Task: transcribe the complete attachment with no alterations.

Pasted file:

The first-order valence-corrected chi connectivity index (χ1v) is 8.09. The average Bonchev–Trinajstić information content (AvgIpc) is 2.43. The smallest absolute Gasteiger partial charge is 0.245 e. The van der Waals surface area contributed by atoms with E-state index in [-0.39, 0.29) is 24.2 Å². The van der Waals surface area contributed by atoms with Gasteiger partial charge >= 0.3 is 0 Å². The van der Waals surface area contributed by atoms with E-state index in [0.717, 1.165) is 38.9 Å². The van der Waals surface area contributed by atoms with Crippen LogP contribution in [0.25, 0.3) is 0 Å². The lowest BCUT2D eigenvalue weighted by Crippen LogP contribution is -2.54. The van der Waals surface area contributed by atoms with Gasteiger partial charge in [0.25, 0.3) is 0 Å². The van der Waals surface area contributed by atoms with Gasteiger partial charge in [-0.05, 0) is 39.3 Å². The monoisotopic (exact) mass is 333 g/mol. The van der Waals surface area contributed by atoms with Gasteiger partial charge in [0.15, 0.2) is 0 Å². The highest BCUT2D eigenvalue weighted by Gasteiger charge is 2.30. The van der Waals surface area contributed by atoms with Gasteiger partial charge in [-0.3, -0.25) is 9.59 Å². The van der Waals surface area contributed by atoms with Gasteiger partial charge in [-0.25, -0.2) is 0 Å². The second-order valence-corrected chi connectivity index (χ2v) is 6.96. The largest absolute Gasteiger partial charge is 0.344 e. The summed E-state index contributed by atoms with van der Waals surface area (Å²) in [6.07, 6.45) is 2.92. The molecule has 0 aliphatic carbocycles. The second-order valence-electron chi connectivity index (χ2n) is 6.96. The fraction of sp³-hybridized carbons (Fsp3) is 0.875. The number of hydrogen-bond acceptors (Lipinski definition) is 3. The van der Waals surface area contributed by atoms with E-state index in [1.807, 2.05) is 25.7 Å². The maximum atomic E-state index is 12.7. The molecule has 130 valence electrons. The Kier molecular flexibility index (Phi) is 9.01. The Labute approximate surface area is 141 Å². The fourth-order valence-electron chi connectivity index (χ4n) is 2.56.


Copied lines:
The first-order valence-corrected chi connectivity index (χ1v) is 8.09. The average Bonchev–Trinajstić information content (AvgIpc) is 2.43. The smallest absolute Gasteiger partial charge is 0.245 e. The van der Waals surface area contributed by atoms with E-state index in [-0.39, 0.29) is 24.2 Å². The van der Waals surface area contributed by atoms with Gasteiger partial charge >= 0.3 is 0 Å². The van der Waals surface area contributed by atoms with E-state index in [0.717, 1.165) is 38.9 Å². The van der Waals surface area contributed by atoms with Crippen LogP contribution in [0.25, 0.3) is 0 Å². The lowest BCUT2D eigenvalue weighted by Crippen LogP contribution is -2.54. The van der Waals surface area contributed by atoms with Gasteiger partial charge in [0.25, 0.3) is 0 Å². The van der Waals surface area contributed by atoms with Gasteiger partial charge in [-0.05, 0) is 39.3 Å². The monoisotopic (exact) mass is 333 g/mol. The van der Waals surface area contributed by atoms with Gasteiger partial charge in [0.15, 0.2) is 0 Å². The highest BCUT2D eigenvalue weighted by Gasteiger charge is 2.30. The van der Waals surface area contributed by atoms with Gasteiger partial charge in [-0.3, -0.25) is 9.59 Å². The van der Waals surface area contributed by atoms with Gasteiger partial charge in [-0.25, -0.2) is 0 Å². The second-order valence-corrected chi connectivity index (χ2v) is 6.96. The largest absolute Gasteiger partial charge is 0.344 e. The summed E-state index contributed by atoms with van der Waals surface area (Å²) in [6.07, 6.45) is 2.92. The molecule has 0 aliphatic carbocycles. The second-order valence-electron chi connectivity index (χ2n) is 6.96. The fraction of sp³-hybridized carbons (Fsp3) is 0.875. The number of hydrogen-bond acceptors (Lipinski definition) is 3. The van der Waals surface area contributed by atoms with E-state index in [1.807, 2.05) is 25.7 Å². The maximum atomic E-state index is 12.7. The molecule has 130 valence electrons. The Kier molecular flexibility index (Phi) is 9.01. The Labute approximate surface area is 141 Å². The fourth-order valence-electron chi connectivity index (χ4n) is 2.56.